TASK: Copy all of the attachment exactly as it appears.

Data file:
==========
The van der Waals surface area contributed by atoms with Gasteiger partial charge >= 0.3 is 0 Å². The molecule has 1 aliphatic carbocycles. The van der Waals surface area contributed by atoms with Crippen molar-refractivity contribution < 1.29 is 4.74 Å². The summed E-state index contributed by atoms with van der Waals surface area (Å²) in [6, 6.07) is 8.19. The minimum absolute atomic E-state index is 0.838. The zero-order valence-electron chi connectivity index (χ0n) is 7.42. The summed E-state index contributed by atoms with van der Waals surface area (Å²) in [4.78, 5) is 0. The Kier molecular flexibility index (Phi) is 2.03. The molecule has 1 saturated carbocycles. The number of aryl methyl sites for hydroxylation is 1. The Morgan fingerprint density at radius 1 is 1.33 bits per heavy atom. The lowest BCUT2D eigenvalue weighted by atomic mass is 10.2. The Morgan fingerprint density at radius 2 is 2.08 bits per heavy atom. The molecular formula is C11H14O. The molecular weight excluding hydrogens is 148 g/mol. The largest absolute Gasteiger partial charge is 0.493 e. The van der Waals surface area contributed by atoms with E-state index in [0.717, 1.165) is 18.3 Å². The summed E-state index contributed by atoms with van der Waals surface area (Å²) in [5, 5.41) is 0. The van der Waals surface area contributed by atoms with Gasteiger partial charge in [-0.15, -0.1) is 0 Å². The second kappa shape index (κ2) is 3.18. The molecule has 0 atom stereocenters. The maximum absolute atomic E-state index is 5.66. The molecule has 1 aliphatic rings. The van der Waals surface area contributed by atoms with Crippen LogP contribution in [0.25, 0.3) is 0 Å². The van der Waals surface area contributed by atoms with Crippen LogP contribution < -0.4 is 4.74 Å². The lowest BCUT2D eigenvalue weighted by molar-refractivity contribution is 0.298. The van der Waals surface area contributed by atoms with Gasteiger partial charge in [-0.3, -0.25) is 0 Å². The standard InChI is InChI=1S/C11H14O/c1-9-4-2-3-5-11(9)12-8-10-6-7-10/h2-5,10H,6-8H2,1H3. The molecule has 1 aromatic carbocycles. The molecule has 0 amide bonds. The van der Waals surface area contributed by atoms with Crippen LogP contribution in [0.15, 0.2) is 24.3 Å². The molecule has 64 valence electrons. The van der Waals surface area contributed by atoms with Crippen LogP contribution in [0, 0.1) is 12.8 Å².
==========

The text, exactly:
The van der Waals surface area contributed by atoms with Gasteiger partial charge >= 0.3 is 0 Å². The molecule has 1 aliphatic carbocycles. The van der Waals surface area contributed by atoms with Crippen molar-refractivity contribution < 1.29 is 4.74 Å². The summed E-state index contributed by atoms with van der Waals surface area (Å²) in [6, 6.07) is 8.19. The minimum absolute atomic E-state index is 0.838. The zero-order valence-electron chi connectivity index (χ0n) is 7.42. The summed E-state index contributed by atoms with van der Waals surface area (Å²) in [4.78, 5) is 0. The Kier molecular flexibility index (Phi) is 2.03. The molecule has 1 saturated carbocycles. The number of aryl methyl sites for hydroxylation is 1. The Morgan fingerprint density at radius 1 is 1.33 bits per heavy atom. The lowest BCUT2D eigenvalue weighted by atomic mass is 10.2. The Morgan fingerprint density at radius 2 is 2.08 bits per heavy atom. The molecular formula is C11H14O. The molecular weight excluding hydrogens is 148 g/mol. The largest absolute Gasteiger partial charge is 0.493 e. The van der Waals surface area contributed by atoms with E-state index in [0.717, 1.165) is 18.3 Å². The summed E-state index contributed by atoms with van der Waals surface area (Å²) in [5, 5.41) is 0. The van der Waals surface area contributed by atoms with Gasteiger partial charge in [-0.15, -0.1) is 0 Å². The second kappa shape index (κ2) is 3.18. The molecule has 0 atom stereocenters. The maximum absolute atomic E-state index is 5.66. The molecule has 1 aliphatic rings. The van der Waals surface area contributed by atoms with Crippen LogP contribution in [0.25, 0.3) is 0 Å². The van der Waals surface area contributed by atoms with Crippen LogP contribution < -0.4 is 4.74 Å². The lowest BCUT2D eigenvalue weighted by molar-refractivity contribution is 0.298. The van der Waals surface area contributed by atoms with Gasteiger partial charge in [-0.3, -0.25) is 0 Å². The standard InChI is InChI=1S/C11H14O/c1-9-4-2-3-5-11(9)12-8-10-6-7-10/h2-5,10H,6-8H2,1H3. The molecule has 1 aromatic carbocycles. The molecule has 0 amide bonds. The van der Waals surface area contributed by atoms with Crippen LogP contribution in [0.15, 0.2) is 24.3 Å². The molecule has 64 valence electrons. The van der Waals surface area contributed by atoms with Crippen LogP contribution in [0, 0.1) is 12.8 Å².